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Caramoor Invites the Birds to Take Part in a Songfest

Jul 15, 2019

KATONAH, N.Y. — Birds have always participated in concerts here at Caramoor, where the performances are open-air. Especially in the early evening, they lend their voices and sing their songs. Why not? They live in the tall trees and bucolic grounds of this former estate. The musicians are just visitors.

But this weekend, Caramoor welcomed the birds outright and stirred conversations between human and avian musicians in a series called “Caramoor Takes Wing! Celebrating Birdsong.” The main offering was a magnificent performance of Messiaen’s “Catalogue d’Oiseaux” (“Catalog of Birds”), a dauntingly difficult suite of 13 piano pieces lasting more than two and a half hours, performed by Pierre-Laurent Aimard in three installments over two days.

Messiaen was fascinated with bird song from his early years. But in the “Catalogue,” written between 1956 and ’58, he explored it with almost obsessive intensity, making each piece a portrait not just of a particular species, but also of its region in France — the colors, temperature and “perfumes,” as he called them, of the landscape.

To broaden its scope, this mini-festival included an outdoor performance of John Luther Adams’s “songbirdsongs” by the Sandbox Percussion ensemble and two piccolo players, along with two Sunday morning bird walks, facilitated by the Bedford Audubon Society, and a panel discussion that asked if it was a stretch to describe the vocalizations that birds make as song.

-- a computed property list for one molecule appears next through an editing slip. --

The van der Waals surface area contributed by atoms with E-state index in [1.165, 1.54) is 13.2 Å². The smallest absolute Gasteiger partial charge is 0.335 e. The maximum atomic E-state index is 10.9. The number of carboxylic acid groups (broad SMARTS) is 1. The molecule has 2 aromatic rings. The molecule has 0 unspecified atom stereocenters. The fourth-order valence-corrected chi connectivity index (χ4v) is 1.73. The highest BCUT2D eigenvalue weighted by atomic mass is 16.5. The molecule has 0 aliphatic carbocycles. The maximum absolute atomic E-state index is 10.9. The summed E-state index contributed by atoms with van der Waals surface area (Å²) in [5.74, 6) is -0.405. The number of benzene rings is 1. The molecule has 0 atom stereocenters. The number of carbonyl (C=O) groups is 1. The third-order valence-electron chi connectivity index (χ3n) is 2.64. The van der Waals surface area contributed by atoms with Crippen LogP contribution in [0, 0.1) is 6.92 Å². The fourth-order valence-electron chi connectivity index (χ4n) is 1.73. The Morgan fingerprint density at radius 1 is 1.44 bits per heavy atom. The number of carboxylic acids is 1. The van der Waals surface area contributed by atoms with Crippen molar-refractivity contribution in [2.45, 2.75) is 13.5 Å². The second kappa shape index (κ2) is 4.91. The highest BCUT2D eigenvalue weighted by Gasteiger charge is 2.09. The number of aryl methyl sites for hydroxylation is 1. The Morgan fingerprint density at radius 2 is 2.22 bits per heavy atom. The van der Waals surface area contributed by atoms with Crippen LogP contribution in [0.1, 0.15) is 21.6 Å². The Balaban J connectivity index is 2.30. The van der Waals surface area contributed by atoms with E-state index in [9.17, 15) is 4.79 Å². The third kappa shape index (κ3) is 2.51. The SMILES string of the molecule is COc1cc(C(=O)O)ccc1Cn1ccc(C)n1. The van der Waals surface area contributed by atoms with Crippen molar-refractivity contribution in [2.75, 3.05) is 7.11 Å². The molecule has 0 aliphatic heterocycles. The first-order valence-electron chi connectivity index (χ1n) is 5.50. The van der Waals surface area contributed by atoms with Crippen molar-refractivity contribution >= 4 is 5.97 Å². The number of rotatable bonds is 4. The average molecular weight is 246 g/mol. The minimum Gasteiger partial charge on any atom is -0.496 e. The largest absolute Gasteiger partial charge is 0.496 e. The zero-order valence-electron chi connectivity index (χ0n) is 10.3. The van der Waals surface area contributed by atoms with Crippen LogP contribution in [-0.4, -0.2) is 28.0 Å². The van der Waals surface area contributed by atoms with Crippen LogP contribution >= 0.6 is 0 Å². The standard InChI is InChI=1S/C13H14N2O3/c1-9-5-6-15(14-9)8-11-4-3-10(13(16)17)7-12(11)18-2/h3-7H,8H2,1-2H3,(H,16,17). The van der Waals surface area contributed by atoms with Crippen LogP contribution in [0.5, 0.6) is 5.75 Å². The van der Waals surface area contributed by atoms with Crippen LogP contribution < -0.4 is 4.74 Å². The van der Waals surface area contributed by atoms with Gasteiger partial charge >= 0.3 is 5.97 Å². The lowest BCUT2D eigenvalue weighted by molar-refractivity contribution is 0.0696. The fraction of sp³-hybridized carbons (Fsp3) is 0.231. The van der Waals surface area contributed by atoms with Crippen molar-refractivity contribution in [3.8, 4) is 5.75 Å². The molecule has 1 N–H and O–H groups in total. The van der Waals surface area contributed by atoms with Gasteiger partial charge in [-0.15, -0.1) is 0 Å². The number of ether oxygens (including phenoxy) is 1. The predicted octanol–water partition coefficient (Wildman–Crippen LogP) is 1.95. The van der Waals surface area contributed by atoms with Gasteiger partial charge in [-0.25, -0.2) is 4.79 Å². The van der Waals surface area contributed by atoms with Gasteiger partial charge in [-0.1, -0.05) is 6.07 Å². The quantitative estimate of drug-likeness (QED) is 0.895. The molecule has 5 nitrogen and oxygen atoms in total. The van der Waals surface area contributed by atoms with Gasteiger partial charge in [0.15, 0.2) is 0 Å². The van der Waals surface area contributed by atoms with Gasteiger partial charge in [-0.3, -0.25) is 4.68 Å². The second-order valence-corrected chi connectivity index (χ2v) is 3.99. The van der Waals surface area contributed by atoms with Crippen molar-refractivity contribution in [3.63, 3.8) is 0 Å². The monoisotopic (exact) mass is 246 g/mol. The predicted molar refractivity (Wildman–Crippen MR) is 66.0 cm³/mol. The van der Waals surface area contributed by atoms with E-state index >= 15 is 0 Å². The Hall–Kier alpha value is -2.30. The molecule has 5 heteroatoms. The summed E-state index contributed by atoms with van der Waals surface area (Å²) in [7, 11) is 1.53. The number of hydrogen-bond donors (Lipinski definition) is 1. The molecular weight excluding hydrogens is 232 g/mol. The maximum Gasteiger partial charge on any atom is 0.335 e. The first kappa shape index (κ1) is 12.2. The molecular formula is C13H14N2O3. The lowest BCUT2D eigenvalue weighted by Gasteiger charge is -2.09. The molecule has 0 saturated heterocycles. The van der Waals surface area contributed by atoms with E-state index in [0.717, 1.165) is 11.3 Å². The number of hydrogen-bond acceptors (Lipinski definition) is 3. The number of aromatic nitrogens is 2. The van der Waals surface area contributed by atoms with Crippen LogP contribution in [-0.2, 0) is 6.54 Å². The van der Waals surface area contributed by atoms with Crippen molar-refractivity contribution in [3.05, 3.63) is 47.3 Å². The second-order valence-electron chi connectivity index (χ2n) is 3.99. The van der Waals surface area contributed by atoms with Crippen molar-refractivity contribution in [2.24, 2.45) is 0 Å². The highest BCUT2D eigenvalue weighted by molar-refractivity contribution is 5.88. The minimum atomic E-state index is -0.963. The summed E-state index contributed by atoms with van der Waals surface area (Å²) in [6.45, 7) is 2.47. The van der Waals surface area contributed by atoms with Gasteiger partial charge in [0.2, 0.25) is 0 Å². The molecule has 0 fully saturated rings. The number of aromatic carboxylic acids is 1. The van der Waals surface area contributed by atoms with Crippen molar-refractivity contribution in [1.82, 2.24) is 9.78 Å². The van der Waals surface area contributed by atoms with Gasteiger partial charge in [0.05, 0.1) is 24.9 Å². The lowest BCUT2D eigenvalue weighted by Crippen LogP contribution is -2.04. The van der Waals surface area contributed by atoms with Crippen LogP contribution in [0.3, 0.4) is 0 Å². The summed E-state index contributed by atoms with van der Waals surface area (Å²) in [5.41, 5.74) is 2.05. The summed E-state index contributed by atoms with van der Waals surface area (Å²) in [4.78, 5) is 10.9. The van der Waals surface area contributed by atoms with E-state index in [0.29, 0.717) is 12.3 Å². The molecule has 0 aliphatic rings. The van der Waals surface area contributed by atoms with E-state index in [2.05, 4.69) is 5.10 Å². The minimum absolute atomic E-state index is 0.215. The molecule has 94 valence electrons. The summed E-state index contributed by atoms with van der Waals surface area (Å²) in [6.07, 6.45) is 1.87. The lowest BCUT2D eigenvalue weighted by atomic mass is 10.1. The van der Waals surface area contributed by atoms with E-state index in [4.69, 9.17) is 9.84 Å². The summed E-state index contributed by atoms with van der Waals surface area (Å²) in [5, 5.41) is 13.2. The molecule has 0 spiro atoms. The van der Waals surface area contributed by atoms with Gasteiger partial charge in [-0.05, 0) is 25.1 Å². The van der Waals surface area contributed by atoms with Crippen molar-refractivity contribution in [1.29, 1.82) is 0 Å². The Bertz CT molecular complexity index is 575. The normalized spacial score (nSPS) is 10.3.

Are birds just conversing, in their own wondrous ways? Do they make music, as humans think of it?

Musicians have been fascinated with bird song since ancient times. Vivaldi’s most famous piece, “The Four Seasons,” is rich with evocations of birds, as the sonnets accompanying these concertos make clear. So the festival got off to an early start on Saturday afternoon, when the mandolin virtuoso Avi Avital was the soloist with the Venice Baroque Orchestra in a program that included “Summer” from “The Four Seasons,” with Mr. Avital playing a version of the elaborate violin solo part.

But the idealized bits of chirping and cuckooing that Vivaldi folds into the music are nothing like the astonishing sounds of actual birds that hooked Messiaen — extremely high registers, breathless tempos, uncanny rhythmic complexity and accuracy, bursts of notes that can sound like pointillist atonal riffs.

The series began in earnest early Saturday evening in Caramoor’s Sunken Garden, where the clarinetist and naturalist David Rothenberg engaged in a live improvisation with the birds. As bird sounds drifted into the area Mr. Rothenberg imitated them. But it took his turning on a recording of such sounds to really get the conversation going.

As dusk passed into night and Mr. Aimard appeared in the Spanish Courtyard to play the first installment of the Messiaen cycle, birds were chirping away. To me, it seemed like Messiaen’s music inspired them to join in even more.